This article is part one of a six-part blog series with Dr. Brad Jones.
Tell us about yourself.
I am a strategic planning consultant and applied data analytics research advisor that specializes in applied health marketing research, primarily serving organizations that support traditionally underserved and vulnerable population groups.
I’m originally from Mississippi and graduated from Mississippi State University in 2000 with a degree in Industrial Engineering. I received my PhD from Georgia Tech in Industrial and Systems Engineering in 2009 with a focus in Health Systems. I did a postdoctoral research assignment at the Centers for Disease Control and Prevention (CDC) where, for a large portion of that time, I was the lead subject matter expert for chronic disease prevention efforts in the rural United States. My primary research interest concerns understanding and applying relevant socio-cultural frameworks for health and wellness promotion, particularly — but not exclusively — in the rural south.
Lately, I’ve been doing independent consulting work primarily supporting state-level Medicaid administrators, CEO’s for community health center organizations, and pastors who are planting churches. My expertise is in identifying and leveraging relevant social determinants of health and utilizing appropriate applied statistical tools to develop a geo-cultural framework that enables organizations to better tailor their efforts to the local socio-cultural contexts they are operating in. Some specific products that I have produced include, but are not limited to: applied health marketing research analyses and associated reports; community health needs and assets assessments; site selection analyses for both health promoting organizations and churches; and geographic information systems (GIS) maps related to all of the above.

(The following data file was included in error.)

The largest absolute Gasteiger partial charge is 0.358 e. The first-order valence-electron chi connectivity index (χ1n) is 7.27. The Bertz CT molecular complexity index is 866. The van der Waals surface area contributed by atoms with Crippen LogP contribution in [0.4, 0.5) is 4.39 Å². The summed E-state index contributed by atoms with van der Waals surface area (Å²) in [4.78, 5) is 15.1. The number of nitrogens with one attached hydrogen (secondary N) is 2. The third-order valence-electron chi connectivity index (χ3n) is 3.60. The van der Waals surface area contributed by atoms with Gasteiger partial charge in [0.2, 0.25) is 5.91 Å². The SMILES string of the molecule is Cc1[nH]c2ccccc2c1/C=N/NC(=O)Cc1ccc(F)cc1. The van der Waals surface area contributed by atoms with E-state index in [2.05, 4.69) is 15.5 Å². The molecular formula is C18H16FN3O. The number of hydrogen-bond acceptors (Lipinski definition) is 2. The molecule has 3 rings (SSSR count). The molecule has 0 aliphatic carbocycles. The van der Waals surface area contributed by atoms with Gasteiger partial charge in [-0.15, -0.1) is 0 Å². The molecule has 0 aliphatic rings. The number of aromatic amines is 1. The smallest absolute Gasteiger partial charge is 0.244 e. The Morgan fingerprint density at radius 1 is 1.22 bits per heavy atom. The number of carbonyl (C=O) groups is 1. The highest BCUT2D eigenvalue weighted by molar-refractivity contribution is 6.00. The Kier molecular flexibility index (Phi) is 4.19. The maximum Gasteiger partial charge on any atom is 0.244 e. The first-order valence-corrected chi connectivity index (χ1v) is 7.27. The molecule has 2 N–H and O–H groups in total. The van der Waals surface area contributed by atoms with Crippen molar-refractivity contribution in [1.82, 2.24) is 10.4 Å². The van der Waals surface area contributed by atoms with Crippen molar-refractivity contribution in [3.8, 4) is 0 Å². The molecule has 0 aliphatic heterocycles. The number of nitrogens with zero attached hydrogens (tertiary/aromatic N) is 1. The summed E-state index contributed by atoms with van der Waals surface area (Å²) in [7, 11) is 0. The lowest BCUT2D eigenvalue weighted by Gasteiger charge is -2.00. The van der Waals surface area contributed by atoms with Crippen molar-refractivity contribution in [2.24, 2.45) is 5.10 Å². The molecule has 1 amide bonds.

What drew you to work in rural areas?
What drew me to work in rural areas was my background. I grew up outside a small town called Heidelberg, Mississippi where the population was 718 at the most recent census. Consequently, I’m very familiar with rural culture and, particularly, the rural Southern culture.
As a child, I was overweight and obese, but overcame it as a young adult by making systemic changes in my eating habits and physical activity regimen through prayer and faith. From my perspective, the Southern culture, for lack of a better term, actually “promotes” obesity. In addition to the fat, fried foods, and all of those things that are often staples of our diet, there aren’t very many walkable communities in the rural South nor a lot of access to adult gyms and fitness centers. Because of this, I’m particularly interested in supporting healthy eating, physical activity, and prevention through health promotion in rural areas.
[Look for part two of this six-part blog series next week!]